@Override public void onClick(View view) int id = view.getId(); if(id==R.id.genderbtn) Intent intent = new Intent(this, ARFilterActivity.class); intent.putExtra(ARFilterActivity.MODEL_TYPE,"gender"); startActivity(intent); else if(id==R.id.emotionbtn) Intent intent = new Intent(this,ARFilterActivity.class); intent.putExtra(ARFilterActivity.MODEL_TYPE,"emotion"); startActivity(intent);
Intent: An Intent is a messaging object you can use to request an action from another app component. Although intents facilitate communication between components in several ways, there are three fundamental use cases such as starting an Activity, starting a service and delivering a broadcast.
In ARFilterActivity, we will have the real-time view classification. The object that has been passed on will be received inside the filter activity, where the corresponding classifier will be invoked as follows. Based on the classifier selected from the previous activity, the corresponding model will be loaded into ARFilterActivity inside the OnCreate() method as shown as follows:
public static String classifierType() String type = mn.getIntent().getExtras().getString("TYPE"); if(type!=null) if(type.equals("gender")) return "gender"; else return "emotion"; else return null;
The UI will be designed accordingly in order to display the results in the bottom part of the layout via the activity_arfilter layout as follows. CameraSourcePreview initiates the Camera2 API for a view inside that we will add GraphicOverlay class. It is a view which renders a series of custom graphics to be overlayed on top of an associated preview (that is the camera preview). The creator can add graphics objects, update the objects, and remove them, triggering the appropriate drawing and invalidation within the view.
It supports scaling and mirroring of the graphics relative the camera’s preview properties. The idea is that detection item is expressed in terms of a preview size but need to be scaled up to the full view size, and also mirrored in the case of the front-facing camera:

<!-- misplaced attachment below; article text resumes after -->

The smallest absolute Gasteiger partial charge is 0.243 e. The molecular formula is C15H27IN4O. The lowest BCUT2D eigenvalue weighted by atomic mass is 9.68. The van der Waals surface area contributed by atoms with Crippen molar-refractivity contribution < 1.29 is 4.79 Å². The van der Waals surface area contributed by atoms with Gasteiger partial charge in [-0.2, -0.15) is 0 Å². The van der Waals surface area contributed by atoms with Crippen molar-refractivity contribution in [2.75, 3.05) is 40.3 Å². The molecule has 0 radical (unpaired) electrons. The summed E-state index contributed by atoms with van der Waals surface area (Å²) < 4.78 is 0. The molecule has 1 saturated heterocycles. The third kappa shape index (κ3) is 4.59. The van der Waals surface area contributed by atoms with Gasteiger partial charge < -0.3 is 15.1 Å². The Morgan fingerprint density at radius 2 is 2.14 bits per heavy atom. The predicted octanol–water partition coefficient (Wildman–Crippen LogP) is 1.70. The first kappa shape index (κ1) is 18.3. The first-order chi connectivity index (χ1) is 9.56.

We use the CameraPreview class from the Google open source project and the CAMERA object needs user permission based on different Android API levels:
Once we have the Camera API ready, we need to have the appropriate permission from the user side to utilize the camera as shown below. We need these following permissions:
private void requestPermissionThenOpenCamera() if(ContextCompat.checkSelfPermission(context, Manifest.permission.CAMERA) == PackageManager.PERMISSION_GRANTED) if (ContextCompat.checkSelfPermission(context, Manifest.permission.WRITE_EXTERNAL_STORAGE) == PackageManager.PERMISSION_GRANTED) Log.e(TAG, "requestPermissionThenOpenCamera: "+Build.VERSION.SDK_INT); useCamera2 = (Build.VERSION.SDK_INT >= Build.VERSION_CODES.LOLLIPOP); createCameraSourceFront(); else ActivityCompat.requestPermissions(this, new String Manifest.permission.WRITE_EXTERNAL_STORAGE, REQUEST_STORAGE_PERMISSION); else ActivityCompat.requestPermissions(this, new StringManifest.permission.CAMERA, REQUEST_CAMERA_PERMISSION);
With this, we now have an application that has a screen where we can choose which model to load. On the next screen, we have the camera view ready. We now have to load the appropriate model, detect the face on the screen, and apply the filter accordingly.
Face detection on the real camera view is done through the Google Vision API. This can be added on your build.gradle as a dependency as follows. You should always use the latest version of the api:
The image classification object is initialized inside the OnCreate() method of the ARFilterActivity and inside the ImageClassifier class. The corresponding model is loaded based on user selection as follows:
private void initPaths() String type = ARFilterActivity.classifierType(); if(type!=null) if(type.equals("gender")) MODEL_PATH = "gender.lite"; LABEL_PATH = "genderlabels.txt"; else MODEL_PATH = "emotion.lite"; LABEL_PATH = "emotionlabels.txt";
Once the model is decided, we will read the file and load them into memory. Thus in this article, we looked at concepts such as mobile net models and building the dataset required for the model application, we then looked at how to build a Snapchat-like AR filter. If you want to know the further steps to build AR filter such as loading the model, and so on, be sure to check out the book ‘Machine Learning Projects for Mobile Applications’.